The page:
We study the disclosure policy of a regulator overseeing a monitor with reputation
concerns, such as a bank or an auditor. The monitor oversees a manager, who chooses
how much to manipulate given the monitor's reputation. Reputational incentives are
strongest for intermediate reputations and uncertainty about the monitor is valuable.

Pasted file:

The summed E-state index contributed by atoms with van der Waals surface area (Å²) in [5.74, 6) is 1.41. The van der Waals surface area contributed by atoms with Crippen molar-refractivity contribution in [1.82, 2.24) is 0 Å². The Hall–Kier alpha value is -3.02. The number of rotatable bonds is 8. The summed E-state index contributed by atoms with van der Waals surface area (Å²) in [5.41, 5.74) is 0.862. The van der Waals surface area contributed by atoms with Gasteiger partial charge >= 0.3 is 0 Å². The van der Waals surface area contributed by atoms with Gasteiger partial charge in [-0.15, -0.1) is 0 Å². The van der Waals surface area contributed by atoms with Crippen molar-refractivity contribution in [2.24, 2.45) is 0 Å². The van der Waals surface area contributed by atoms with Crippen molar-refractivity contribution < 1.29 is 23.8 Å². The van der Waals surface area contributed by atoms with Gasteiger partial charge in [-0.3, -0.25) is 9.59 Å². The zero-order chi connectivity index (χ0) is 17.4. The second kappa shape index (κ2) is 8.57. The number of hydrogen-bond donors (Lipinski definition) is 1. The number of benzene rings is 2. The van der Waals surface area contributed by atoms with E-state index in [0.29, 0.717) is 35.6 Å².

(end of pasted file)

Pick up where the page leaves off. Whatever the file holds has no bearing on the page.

Instead of providing transparency, the regulator's disclosure keeps the monitor's reputation
intermediate, even at the cost of diminished incentives. Bene cial schemes
feature random delay. Commonly used ones, which feature immediate disclosure or
xed time delay, destroy reputational incentives. Surprisingly, the regulator discloses
more aggressively when she has better enforcement tools.